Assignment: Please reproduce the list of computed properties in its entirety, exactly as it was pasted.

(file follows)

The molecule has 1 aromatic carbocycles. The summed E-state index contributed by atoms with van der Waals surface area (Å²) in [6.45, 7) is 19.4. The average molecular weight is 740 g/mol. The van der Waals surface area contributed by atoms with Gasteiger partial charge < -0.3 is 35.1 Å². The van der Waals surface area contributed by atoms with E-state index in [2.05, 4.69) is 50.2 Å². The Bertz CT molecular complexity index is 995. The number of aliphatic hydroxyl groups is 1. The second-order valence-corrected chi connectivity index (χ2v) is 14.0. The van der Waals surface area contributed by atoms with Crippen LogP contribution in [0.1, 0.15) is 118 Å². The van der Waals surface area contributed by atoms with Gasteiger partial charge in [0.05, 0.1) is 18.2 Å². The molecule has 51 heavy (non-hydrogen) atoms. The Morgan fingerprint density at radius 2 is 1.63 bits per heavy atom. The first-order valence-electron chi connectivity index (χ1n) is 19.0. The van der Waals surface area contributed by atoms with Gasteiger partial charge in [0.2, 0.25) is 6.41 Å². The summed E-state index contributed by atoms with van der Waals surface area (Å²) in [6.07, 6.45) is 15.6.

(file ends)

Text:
The molecule has 1 aromatic carbocycles. The summed E-state index contributed by atoms with van der Waals surface area (Å²) in [6.45, 7) is 19.4. The average molecular weight is 740 g/mol. The van der Waals surface area contributed by atoms with Gasteiger partial charge < -0.3 is 35.1 Å². The van der Waals surface area contributed by atoms with E-state index in [2.05, 4.69) is 50.2 Å². The Bertz CT molecular complexity index is 995. The number of aliphatic hydroxyl groups is 1. The second-order valence-corrected chi connectivity index (χ2v) is 14.0. The van der Waals surface area contributed by atoms with Crippen LogP contribution in [0.1, 0.15) is 118 Å². The van der Waals surface area contributed by atoms with Gasteiger partial charge in [0.05, 0.1) is 18.2 Å². The molecule has 51 heavy (non-hydrogen) atoms. The Morgan fingerprint density at radius 2 is 1.63 bits per heavy atom. The first-order valence-electron chi connectivity index (χ1n) is 19.0. The van der Waals surface area contributed by atoms with Gasteiger partial charge in [0.2, 0.25) is 6.41 Å². The summed E-state index contributed by atoms with van der Waals surface area (Å²) in [6.07, 6.45) is 15.6.